The Samsung PS60E6500 only costs £1,440. Even though it’s got a 60-inch screen, a high-spec plasma panel, and the latest version of the company's hugely impressive new Samsung Smart TV online system. Blimey. Time to embark on a hunt for the ‘catch’, then.
Samsung PS60E6500 Design
Some might feasibly consider the Samsung PS60E6500’s looks to be a catch. For when placed alongside one of the company's gloriously trim and futuristic looking LED flagship TVs, the inch-wide bezel and relatively chunky butt of the Samsung PS60E6500 look positively old fashioned. However, we’d argue that the application of a crystal-esque finish and greyish colour scheme to the bezel prevent the PS60E6500 from just being another big black rectangle.
It’s also worth stressing in Samsung’s defence that plasma panels are much heavier than LCD ones, and so need to be supported in fairly robust frames. But anyway, it’s what goes on inside the frame that matters, not the frame itself, right?
Samsung PS60E6500 Connectivity
The Samsung PS60E6500’s connections are mostly good but perhaps a little odd. The odd bits include the fact that there is around a 50/50 split between connections you can access from the TV’s edges and connections which stick straight out the back, and Samsung's descision to bestow the PS60E6500 with just three HDMI ports when most mid-range and high-end sets now give you four.
The problem with having the likes of the Freeview RF/Freesat LNB inputs, LAN port and even one of the HDMIs sticking straight out of the TV’s rear, of course, is that it makes the set markedly trickier to hang on a wall.
A quick scout around inside the Samsung PS60E6500’s packaging quickly confirms that it doesn’t ship with the second trackpad remote control found with the company’s flagship 7000 series TV and the Samsung PS51E8000. Nor does this 60-inch set support the motion and voice control systems boasted by Samsung’s higher-end TVs. But you know, while these alternative control systems have their moments, for the most part we didn’t find ourselves missing the experience of waving at and chatting to our TV.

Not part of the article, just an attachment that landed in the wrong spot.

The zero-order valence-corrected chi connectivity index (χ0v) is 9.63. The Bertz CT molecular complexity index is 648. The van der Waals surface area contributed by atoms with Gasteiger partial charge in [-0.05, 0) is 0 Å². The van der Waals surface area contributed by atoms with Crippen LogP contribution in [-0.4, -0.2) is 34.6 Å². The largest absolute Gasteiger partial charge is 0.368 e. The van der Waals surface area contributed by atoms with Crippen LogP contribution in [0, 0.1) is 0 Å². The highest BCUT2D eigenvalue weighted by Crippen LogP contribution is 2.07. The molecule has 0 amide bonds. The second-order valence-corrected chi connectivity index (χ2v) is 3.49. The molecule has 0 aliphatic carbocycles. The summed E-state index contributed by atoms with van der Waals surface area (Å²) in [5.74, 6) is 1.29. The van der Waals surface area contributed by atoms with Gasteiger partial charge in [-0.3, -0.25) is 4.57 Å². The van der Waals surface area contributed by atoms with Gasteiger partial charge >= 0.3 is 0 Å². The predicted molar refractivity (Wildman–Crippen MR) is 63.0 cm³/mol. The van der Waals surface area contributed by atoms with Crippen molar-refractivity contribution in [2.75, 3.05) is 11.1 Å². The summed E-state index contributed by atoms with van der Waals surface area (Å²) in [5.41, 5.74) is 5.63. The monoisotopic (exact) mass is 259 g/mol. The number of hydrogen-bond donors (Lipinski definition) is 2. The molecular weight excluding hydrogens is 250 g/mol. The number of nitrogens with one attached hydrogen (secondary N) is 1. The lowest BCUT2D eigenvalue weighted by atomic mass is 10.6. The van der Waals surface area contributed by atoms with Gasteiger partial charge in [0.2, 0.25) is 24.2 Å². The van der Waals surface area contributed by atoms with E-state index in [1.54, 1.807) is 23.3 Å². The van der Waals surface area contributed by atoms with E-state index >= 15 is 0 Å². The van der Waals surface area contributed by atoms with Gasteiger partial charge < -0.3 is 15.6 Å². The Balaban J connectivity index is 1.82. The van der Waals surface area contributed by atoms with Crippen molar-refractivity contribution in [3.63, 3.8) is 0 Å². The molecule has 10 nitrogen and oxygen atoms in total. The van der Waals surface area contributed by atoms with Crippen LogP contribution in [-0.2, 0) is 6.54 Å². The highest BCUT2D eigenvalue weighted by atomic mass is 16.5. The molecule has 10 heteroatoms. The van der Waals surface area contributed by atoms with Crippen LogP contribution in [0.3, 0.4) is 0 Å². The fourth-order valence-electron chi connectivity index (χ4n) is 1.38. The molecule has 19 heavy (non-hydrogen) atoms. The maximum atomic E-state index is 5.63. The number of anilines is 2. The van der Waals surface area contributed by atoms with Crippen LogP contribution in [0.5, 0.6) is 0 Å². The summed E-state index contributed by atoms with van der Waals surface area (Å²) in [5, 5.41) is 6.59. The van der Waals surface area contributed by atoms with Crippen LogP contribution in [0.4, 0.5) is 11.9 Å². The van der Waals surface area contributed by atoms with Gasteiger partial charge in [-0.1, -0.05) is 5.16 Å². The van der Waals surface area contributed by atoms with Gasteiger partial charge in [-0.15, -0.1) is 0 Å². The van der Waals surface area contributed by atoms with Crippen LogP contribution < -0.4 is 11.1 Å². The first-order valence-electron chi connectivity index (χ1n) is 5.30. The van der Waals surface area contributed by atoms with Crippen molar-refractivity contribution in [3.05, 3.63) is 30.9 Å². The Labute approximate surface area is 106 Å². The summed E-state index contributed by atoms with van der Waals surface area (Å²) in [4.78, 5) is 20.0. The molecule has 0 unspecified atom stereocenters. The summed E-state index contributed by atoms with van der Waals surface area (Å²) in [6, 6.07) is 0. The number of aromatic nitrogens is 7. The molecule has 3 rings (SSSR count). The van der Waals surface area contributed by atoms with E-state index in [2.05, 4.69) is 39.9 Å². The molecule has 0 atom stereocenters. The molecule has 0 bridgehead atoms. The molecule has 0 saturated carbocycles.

Samsung PS60E6500 Smart TV
The Samsung PS60E65000 does retain the company’s latest Smart TV engine, though. Which is handy, as this engine arguably represents the state of the art where Smart TV is concerned thanks to its exceptional full HD interface and some of its groundbreaking features.
On the presentation side we love the Smart Hub, where pressing the colour Smart button on the remote calls up a hugely pretty, icon-laden but not-at-all intimidating home screen that provides access to a great mix of online and live broadcast content, as well as a host of apps providing links to everything from games and social networking tools to fitness videos, streaming movie services and information apps.
Particularly intriguing are Samsung’s Family Story, Fitness and Kids ‘zones’, given prominence by especially large icons in the top half of the Smart Hub. The Family Story lets you set up a secure network with your family and friends for sharing photos and messages. The Fitness zone allows you to use a wide selection of fitness videos and chart your health progress via onscreen graphs. And the Kids zone aggregates together kid-friendly videos, as well as providing a virtual ‘sticker book’ into which you can reward and track good behaviour.
While we appreciate the thought behind these new zones, though, it remains our view that video streaming and catchup services are still king where online TV functionality is concerned. So it’s great to find that an immediate update to the service during our tests added the ITV Player to the list of available options, joining other highlights of the BBC iPlayer, LoveFilm, BBC Sport, Netflix, Samsung’s own 3D channel, YouTube, Red Bull TV, Viewster, and Picturebox.
While we still feel Samsung might benefit from having a cull of its less useful apps (some really are obscure) to make it easier to see the good stuff, overall Samsung’s Smart TV service feels like it’s the most likely blueprint for the way such services are going to develop in the years to come.